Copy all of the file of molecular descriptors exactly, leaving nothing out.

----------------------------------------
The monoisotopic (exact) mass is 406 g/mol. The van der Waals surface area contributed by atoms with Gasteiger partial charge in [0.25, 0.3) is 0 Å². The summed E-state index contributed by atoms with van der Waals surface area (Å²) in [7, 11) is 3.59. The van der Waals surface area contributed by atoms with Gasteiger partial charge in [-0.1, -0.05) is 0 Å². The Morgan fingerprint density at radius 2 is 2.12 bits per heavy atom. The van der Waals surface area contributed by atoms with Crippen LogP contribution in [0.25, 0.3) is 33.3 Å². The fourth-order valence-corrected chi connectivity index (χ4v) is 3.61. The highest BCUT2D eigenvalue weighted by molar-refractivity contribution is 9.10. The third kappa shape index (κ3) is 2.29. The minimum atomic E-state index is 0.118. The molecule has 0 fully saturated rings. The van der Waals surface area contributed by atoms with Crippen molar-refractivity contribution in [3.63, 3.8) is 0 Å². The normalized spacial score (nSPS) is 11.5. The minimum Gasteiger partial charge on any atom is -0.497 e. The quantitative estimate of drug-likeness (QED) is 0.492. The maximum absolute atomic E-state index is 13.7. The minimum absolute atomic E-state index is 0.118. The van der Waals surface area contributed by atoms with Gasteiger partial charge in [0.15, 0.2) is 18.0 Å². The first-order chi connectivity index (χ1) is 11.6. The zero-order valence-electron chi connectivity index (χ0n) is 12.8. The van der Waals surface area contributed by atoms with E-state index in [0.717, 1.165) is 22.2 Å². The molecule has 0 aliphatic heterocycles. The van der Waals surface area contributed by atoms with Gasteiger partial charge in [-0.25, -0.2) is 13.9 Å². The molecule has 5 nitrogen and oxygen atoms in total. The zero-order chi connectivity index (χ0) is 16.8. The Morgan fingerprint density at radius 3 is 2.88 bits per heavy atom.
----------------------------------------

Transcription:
The monoisotopic (exact) mass is 406 g/mol. The van der Waals surface area contributed by atoms with Gasteiger partial charge in [0.25, 0.3) is 0 Å². The summed E-state index contributed by atoms with van der Waals surface area (Å²) in [7, 11) is 3.59. The van der Waals surface area contributed by atoms with Gasteiger partial charge in [-0.1, -0.05) is 0 Å². The Morgan fingerprint density at radius 2 is 2.12 bits per heavy atom. The van der Waals surface area contributed by atoms with Crippen LogP contribution in [0.25, 0.3) is 33.3 Å². The fourth-order valence-corrected chi connectivity index (χ4v) is 3.61. The highest BCUT2D eigenvalue weighted by molar-refractivity contribution is 9.10. The third kappa shape index (κ3) is 2.29. The minimum atomic E-state index is 0.118. The molecule has 0 fully saturated rings. The van der Waals surface area contributed by atoms with Crippen molar-refractivity contribution in [3.63, 3.8) is 0 Å². The normalized spacial score (nSPS) is 11.5. The minimum Gasteiger partial charge on any atom is -0.497 e. The quantitative estimate of drug-likeness (QED) is 0.492. The maximum absolute atomic E-state index is 13.7. The minimum absolute atomic E-state index is 0.118. The van der Waals surface area contributed by atoms with Gasteiger partial charge in [0.15, 0.2) is 18.0 Å². The first-order chi connectivity index (χ1) is 11.6. The zero-order valence-electron chi connectivity index (χ0n) is 12.8. The van der Waals surface area contributed by atoms with E-state index in [0.717, 1.165) is 22.2 Å². The molecule has 0 aliphatic heterocycles. The van der Waals surface area contributed by atoms with Gasteiger partial charge in [-0.25, -0.2) is 13.9 Å². The molecule has 5 nitrogen and oxygen atoms in total. The zero-order chi connectivity index (χ0) is 16.8. The Morgan fingerprint density at radius 3 is 2.88 bits per heavy atom.